This examination may also help readers understand how many myths of today get propagated. In this era of spin, propaganda, brainwashing, and lies spewed forth as truth, there may even be some lessons that will help the reader discern truth from fiction.

The authors practiced their craft well and/or had an excellent copy editor. The text is in Standard Written English, a rarity. If Congress passed a law mandating English as our official language, most American authors would instantly become criminals. In addition to getting the mechanics right, the authors simply wrote well. The book has an almost vibrant style to it, somewhat tempered by an academic flavor.

Maybe practice really does make perfect. The authors have produced several bestsellers. It would not surprise me if Viral Mythology joined the list that already includes such notable works as This Book is from the Future and The Trinity Secret.

The authors ask how ancient cultures were able to widely spread (go viral with) information that was important to them, because they obviously did not have our electronic means of disseminating information.
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By Kostas Piperis on March 28, 2014
Format: Paperback Verified Purchase
Although the authors clearly state and provide noumerous examples of how myths can go viral, I expected a bit more information on the various myths. Other then that, it's worth reading.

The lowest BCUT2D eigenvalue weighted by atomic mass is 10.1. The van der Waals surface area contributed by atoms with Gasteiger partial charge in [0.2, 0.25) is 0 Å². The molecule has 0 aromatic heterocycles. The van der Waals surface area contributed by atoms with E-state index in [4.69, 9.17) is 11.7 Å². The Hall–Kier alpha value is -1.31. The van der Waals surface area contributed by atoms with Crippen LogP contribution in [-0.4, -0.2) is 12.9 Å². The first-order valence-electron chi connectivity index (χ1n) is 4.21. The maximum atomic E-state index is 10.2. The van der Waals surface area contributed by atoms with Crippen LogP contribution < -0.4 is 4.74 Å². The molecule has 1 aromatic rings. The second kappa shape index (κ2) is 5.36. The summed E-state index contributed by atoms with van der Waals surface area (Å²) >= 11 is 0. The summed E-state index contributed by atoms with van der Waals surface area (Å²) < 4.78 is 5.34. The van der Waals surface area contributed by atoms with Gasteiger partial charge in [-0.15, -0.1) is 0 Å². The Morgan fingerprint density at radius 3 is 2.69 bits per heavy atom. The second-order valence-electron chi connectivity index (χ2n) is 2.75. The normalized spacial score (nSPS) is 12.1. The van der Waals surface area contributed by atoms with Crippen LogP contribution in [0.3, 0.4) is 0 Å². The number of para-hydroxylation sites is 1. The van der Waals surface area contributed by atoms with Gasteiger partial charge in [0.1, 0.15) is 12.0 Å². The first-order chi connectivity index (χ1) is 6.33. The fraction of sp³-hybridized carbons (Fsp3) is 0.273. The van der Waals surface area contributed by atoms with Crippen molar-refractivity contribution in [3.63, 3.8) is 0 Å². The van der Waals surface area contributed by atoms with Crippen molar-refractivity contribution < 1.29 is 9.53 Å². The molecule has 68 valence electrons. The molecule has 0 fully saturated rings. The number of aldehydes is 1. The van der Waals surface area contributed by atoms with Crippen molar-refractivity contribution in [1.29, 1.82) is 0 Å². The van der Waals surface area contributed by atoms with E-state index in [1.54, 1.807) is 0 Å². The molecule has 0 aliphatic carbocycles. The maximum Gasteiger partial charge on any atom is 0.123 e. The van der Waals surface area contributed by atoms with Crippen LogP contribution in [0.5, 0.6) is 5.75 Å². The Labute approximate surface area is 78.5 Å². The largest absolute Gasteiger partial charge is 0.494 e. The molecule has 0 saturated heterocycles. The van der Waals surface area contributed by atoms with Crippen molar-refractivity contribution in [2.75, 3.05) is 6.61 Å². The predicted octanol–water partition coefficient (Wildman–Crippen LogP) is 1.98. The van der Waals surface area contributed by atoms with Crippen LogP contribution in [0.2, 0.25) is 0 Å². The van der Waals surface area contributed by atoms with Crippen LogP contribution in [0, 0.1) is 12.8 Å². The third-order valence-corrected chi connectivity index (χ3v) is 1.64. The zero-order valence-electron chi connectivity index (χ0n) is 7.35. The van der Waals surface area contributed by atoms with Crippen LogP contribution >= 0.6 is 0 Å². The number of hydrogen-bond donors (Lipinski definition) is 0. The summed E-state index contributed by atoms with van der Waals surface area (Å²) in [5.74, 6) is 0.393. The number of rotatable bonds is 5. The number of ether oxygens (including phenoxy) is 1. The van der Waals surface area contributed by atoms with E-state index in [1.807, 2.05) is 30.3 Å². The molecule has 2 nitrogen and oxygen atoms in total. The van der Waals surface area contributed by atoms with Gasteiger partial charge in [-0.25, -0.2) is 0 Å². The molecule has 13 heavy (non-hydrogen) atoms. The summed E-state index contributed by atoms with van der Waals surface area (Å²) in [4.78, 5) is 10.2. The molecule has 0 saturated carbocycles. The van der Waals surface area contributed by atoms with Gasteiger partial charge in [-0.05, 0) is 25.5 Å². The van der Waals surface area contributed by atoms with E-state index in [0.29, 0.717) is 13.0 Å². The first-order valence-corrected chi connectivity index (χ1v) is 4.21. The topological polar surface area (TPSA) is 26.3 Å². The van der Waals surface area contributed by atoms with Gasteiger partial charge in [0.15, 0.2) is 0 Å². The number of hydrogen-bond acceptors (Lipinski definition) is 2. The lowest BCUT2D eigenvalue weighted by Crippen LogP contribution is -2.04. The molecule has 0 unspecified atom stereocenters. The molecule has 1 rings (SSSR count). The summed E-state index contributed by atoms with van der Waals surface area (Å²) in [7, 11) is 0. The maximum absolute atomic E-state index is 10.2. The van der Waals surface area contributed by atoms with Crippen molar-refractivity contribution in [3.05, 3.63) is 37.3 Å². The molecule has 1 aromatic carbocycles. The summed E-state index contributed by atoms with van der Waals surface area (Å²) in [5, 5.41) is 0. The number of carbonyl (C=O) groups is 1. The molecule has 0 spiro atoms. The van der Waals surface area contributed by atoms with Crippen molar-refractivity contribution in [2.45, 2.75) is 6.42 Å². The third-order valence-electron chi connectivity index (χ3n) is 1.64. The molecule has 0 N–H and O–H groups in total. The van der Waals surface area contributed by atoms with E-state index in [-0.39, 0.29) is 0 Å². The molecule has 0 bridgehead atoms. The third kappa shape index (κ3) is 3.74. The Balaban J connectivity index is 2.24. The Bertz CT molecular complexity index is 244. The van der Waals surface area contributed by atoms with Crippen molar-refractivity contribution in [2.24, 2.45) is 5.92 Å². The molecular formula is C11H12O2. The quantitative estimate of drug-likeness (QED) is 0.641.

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0 of 1 people found the following review helpful By John on March 27, 2014
Format: Paperback
The subtitle to Viral Mythology, by Marie D. Jones and Larry Flaxman, reads “How the truth of the ancients was encoded and passed down through legend, art, and architecture.” The authors present an ambitious explanation of how and why the ancient myths and those we create today continue to roll forward in time often without benefit of a structured conduit or academic discipline. Humans, it seems, inherit knowledge and a propensity for awe that cannot be explained through scientific study. The problem with the subtitle, however, revolves around the use of the word “truth.” Readers should substitute “perceptions” or “beliefs” for the word “truth” to reach a clearer understanding of what is in store for them. All kinds of questions are raised by the authors, but it is a mistake to assume that a credo of any kind is buried deep within the pages of the book.

Given the internet, readers know how stories can go viral. Technology enables it. Technology, however, is only the delivery system. The style and content of the message are two major variants. Style and content are determined by the originator of the message and may change from time to time in the retelling. Going viral depends upon how disposed, or vulnerable, everyone is to the contagion of dissemination. All humans are conditioned to a degree.

Negative messages or rumors spread more readily than positive ones. Messages that create “buzz” in the mind of the beholder spread. Buzz is a heightened mental state, a sense of urgency that builds upon several factors. Messages resonating with fears, beliefs, and prejudices tap into the subconscious to excite promotion among others. Jungian collective unconscious may play a role analogous to cloud technology in data storage on the internet.